If this approach seems to leave some questions unanswered, let us go back to a more fundamental position and think for a moment about the types of assertions we make. We soon become aware that all our assertions reflect our interpretation of the phenomena of existence, and that this interpretation is expressed through certain ultimate conceptions. The most basic of these are, in the language of philosophy, being, cause, and relationship; but we need to translate these terms into language more suited to our purpose. Accordingly, in our everyday assertions we say that a thing exists as a member of a class, or that it is the known cause of a certain effect or the known effect of a certain cause, or that it has points of resemblance with some other thing. “All Democrats are friends of the people” is an assertion of the first type; “War is a cause of inflation” is one of the second, and “Life is like a voyage” is one of the third. These statements about the nature of things enter into arguments (or, strictly speaking, into propositions) and it is the forcefulness with which they impress us that supplies the rhetorical effectiveness of any argument.
Let us restate this from another point of view. It is never enough to have merely a device of argument. A device is only a form, and though forms may delight the intellect, they are seldom if ever sufficient to move that refractory object which is our total being. The total being is moved, if at all, but the content of the argument, and it is content alone with which we are now dealing.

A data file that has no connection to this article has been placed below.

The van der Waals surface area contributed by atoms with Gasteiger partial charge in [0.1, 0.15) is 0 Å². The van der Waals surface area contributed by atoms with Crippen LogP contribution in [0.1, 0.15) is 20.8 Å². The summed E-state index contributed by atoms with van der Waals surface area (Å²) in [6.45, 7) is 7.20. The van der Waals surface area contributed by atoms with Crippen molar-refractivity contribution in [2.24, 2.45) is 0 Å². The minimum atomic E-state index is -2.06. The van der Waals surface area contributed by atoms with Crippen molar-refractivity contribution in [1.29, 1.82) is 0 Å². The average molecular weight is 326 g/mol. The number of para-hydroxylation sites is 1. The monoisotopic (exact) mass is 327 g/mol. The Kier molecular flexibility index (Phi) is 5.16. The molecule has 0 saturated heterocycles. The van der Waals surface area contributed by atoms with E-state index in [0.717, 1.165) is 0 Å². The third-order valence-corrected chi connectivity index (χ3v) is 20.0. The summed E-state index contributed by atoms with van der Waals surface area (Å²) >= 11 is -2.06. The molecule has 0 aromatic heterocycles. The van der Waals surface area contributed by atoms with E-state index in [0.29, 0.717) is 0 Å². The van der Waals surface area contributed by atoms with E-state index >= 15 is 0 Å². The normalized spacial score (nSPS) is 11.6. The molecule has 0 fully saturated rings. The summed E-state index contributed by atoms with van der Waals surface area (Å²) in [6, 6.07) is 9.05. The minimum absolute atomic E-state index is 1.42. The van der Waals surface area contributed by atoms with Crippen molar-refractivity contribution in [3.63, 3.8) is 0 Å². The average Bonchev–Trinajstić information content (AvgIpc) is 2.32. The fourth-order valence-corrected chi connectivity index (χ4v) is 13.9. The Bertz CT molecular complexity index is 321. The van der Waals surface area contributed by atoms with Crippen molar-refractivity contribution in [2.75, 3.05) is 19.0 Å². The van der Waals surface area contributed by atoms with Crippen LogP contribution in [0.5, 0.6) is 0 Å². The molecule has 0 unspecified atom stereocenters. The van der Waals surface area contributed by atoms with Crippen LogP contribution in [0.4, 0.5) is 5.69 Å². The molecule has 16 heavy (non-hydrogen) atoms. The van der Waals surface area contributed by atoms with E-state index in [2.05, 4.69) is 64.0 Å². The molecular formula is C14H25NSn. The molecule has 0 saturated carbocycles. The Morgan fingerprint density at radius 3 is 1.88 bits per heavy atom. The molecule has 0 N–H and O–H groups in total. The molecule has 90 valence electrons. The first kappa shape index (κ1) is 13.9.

The first writer to give due recognition to content in addition to form was Aristotle, the founder of logic and the author of a treatise on rhetoric. He conceived the content of argument as a group of sources or “topics.” It sheds some light upon this terminology to know that “topics” comes from the Greek word topoi, which signifies “regions” or “places” (cf. topography). The connection becomes clearer when we understand that the “topics” are comprised of those regions of experience from which the propositions of argument can be drawn. We have emphasized the fact that our propositions in argument consist of assertions which reflect our reading of experience. They must say things that we know to be true according to these necessary ways of knowing our world. In proportion as we make the propositions seem truthful, we give an argument power to impel the hearer.
No useful end would be served by going over Aristotle’s list of topics minutely, for there is doubt as to whether he arranged them systematically. Moreover, the topics are not a matter which should be settled by appeal to authority, since we ourselves are qualified judges of the kinds of assertions that move people to acceptance. But taking up the list selectively, we find that the following topics or kinds of statements are the ones most widely understood and most effective in persuading.